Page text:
Moreover, “Night Visions: An Audio Drama”‘s deployment of voice and vocality is very much aligned with the paradoxes described by Erin Anderson (2014). That is, voice is often used in the service of spoken language in this drama, as it is with almost any audio drama. The characters’ voices are the audience’s primary way of experiencing them as individuals whose bodies are invoked by their speech, yet still deferred (in much the same way that McKee (2006) thinks about silence). However, I deliberately allowed for non-linguistic vocality, particularly in Woman’s crying at the end of the first scene, which works to further the realism of the characters’ emotional responses.
I made many other rhetorical choices when composing “Night Visions: An Audio Drama,” yet I hope the most poignant is the use of tension in what appears to be opposites, both thematically and aurally: knowing and not knowing, vision and blindness, despair and hope, voice-as-speech and voice-as-sound, sound and silence, real life and dream life. Ultimately these binaries are not necessarily reconciled, but remain present in the drama as a both-and, giving “Night Visions: An Audio Drama” its complex, bittersweet, tone.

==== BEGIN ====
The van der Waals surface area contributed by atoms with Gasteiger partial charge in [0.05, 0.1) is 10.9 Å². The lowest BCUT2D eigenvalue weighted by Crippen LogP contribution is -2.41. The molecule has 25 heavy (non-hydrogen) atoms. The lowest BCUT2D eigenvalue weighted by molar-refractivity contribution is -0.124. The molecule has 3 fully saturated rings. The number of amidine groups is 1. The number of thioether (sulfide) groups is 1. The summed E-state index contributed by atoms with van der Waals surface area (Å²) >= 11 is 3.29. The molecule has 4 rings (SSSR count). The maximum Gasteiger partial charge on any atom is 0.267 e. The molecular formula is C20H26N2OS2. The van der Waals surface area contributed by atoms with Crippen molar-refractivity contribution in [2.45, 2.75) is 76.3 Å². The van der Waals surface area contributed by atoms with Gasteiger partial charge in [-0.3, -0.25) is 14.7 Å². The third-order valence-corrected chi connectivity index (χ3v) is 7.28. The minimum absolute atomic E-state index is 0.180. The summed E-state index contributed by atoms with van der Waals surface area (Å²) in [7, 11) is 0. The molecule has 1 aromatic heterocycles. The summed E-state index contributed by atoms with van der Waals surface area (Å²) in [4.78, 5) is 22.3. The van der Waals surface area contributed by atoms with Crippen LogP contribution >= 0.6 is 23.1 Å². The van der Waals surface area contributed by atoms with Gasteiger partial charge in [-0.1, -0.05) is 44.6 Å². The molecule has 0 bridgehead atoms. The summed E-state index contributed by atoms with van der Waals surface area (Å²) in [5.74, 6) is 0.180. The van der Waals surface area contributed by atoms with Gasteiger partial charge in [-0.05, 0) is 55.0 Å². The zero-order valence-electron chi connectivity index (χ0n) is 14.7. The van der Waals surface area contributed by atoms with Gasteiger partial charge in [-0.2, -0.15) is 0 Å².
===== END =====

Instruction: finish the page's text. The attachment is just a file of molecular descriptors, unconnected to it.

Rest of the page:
Beckett, Samuel. (1957). All that fall. London: Faber and Faber.
de Mille, Agnes (Choreographer). (1943). Oklahoma!. New York, NY: Broadway.
Adam_N. (2012, September 30). Kiss 12 [Audio file]. FreeSound. Retrieved from http://www.freesound.org/people/Adam_N/sounds/166153/
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Ondrejtis. (2007, October 6). Edith Piaf – Non, je ne regrette rien [Video file]. YouTube. Retrieved from https://www.youtube.com/watch?v=Q3Kvu6Kgp88
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Soundmary. (2011, April 2). Door close [Audio file]. FreeSound. Retrieved from http://www.freesound.org/people/soundmary/sounds/117614/
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Yuval. (2013, November 6). Footsteps rug [Audio file]. FreeSound. Retrieved from http://www.freesound.org/people/Yuval/sounds/205731/
Robinson, Stearn & Corbett, Tom. (1986). The dreamer’s dictionary. New York, NY: Grand Central Publishing.